I have a question, stimulated by some biology, about comparing sets of permutations.

**The problem**

Let's think of genes on a bacterial chromosome as beads on a string - atomic, unique objects, with an ordering. I'm deliberately ignoring some things, and want to look at a simplified model. So let's say the chromosome is the interval [1,1000], and there are 1000 genes, one at each integer in the interval.

Now suppose I have a set of 100 chromosomes, each from a different individual in a population, each with their 1000 genes, but the ordering is allowed to differ.

In other words, I have 100 different permutations of the integers 1..1000. Let's look at an example. Here are 4 toy bacterial chromosomes, each with 10 genes:

1 2 3 4 5 6 7 8 9 10

1 8 9 2 3 4 5 6 7 10

1 4 3 2 7 8 9 10 5 6

1 4 3 2 10 8 9 5 6 7

When I look at these, I see two things.

First, that the first two both contain 1 2 3 4 5 6 7 10 as a subsequence.

Second, that the final two contain 1 4 3 2 8 9 5 6

I want to construct an algorithm for splitting a list of permutations into subsets like that, such that within the subsets, all permutations contain a common subsequence - a "backbone".

A trivial solution is to make each permutation a subset of size 1 of course, so what I really want is to minimize the number of subsets, and maximize the length of the subsequences.

**Prior Work**

There is a history of analysing the arrangement genes on chromosomes - afaik it goes back to Dobzhansky and STurtevant in 1938, where they published an evolutionary tree for fruit flies showing "inversions", such as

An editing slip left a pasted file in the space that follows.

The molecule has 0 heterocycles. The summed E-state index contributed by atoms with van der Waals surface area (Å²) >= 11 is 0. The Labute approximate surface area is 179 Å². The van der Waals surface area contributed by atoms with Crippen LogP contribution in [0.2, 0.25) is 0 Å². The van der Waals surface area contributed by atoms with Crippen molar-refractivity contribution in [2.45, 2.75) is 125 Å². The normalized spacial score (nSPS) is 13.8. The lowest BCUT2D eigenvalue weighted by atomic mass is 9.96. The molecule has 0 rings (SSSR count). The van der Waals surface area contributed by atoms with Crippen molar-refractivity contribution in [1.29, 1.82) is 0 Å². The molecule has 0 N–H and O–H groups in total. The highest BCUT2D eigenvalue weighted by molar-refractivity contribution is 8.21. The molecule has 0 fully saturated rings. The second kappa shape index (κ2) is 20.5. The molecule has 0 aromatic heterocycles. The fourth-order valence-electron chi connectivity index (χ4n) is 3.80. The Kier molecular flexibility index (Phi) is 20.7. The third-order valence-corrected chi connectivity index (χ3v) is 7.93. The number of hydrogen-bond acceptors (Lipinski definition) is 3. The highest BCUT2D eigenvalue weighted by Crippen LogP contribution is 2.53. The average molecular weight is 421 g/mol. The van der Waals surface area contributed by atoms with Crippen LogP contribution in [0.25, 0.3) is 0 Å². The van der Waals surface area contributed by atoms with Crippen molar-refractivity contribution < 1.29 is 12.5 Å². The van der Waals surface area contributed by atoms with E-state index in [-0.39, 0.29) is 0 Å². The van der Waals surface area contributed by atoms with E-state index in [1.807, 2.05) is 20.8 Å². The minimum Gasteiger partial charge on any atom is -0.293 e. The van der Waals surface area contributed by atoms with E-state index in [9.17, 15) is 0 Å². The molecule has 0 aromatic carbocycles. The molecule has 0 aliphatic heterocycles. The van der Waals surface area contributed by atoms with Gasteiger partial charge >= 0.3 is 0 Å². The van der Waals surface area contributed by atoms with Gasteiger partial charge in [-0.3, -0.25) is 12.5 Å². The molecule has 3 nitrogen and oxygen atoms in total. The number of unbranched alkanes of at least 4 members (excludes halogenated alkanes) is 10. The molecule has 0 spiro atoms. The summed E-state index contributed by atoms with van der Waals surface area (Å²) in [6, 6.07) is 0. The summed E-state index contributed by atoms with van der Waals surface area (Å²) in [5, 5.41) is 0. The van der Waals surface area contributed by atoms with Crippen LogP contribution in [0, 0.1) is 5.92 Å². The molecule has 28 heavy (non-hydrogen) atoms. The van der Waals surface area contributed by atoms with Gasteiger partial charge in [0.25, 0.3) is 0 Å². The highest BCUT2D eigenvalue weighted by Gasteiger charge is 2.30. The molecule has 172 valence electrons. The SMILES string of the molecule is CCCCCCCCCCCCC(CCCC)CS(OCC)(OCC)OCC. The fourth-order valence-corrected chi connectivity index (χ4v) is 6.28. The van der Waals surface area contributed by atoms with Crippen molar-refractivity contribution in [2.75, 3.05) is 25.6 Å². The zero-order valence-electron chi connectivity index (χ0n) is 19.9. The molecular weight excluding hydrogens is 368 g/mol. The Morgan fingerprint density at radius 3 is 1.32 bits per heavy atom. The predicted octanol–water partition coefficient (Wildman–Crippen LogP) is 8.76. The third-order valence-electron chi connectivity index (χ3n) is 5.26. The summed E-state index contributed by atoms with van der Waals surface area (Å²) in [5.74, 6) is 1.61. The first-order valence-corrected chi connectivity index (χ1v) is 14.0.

1 2 3 4 5 6 ---> 1 4 3 2 5 6

There are known biological processes for inverting chunks of DNA, so 2 3 4 goes to 4 3 2.

From the 1980s onwards various people (Watterson, Nadeu, Taylor,Bafna, Pevzner) worked on these problems. But as far as I can tell, all of this work is about finding the "distance" between pairs of genomes, and comstructing trees of relatedness. I'm not trying to do that. I want to split a set of permutations into groups which "share a backbone"

**What is my actual question (get to the point!)**

I really have two questions

- Are there known algorithms that take a set of permutations and try to find long shared subsequences? In terms of complexity, I want to analyse datasets of the order of 100 chromosomes (ideally thousands), each with ~3000 genes. ie I have ~100 permutations of 1..3000.
- Any suggestions for keywords for literature searches would be much appreciated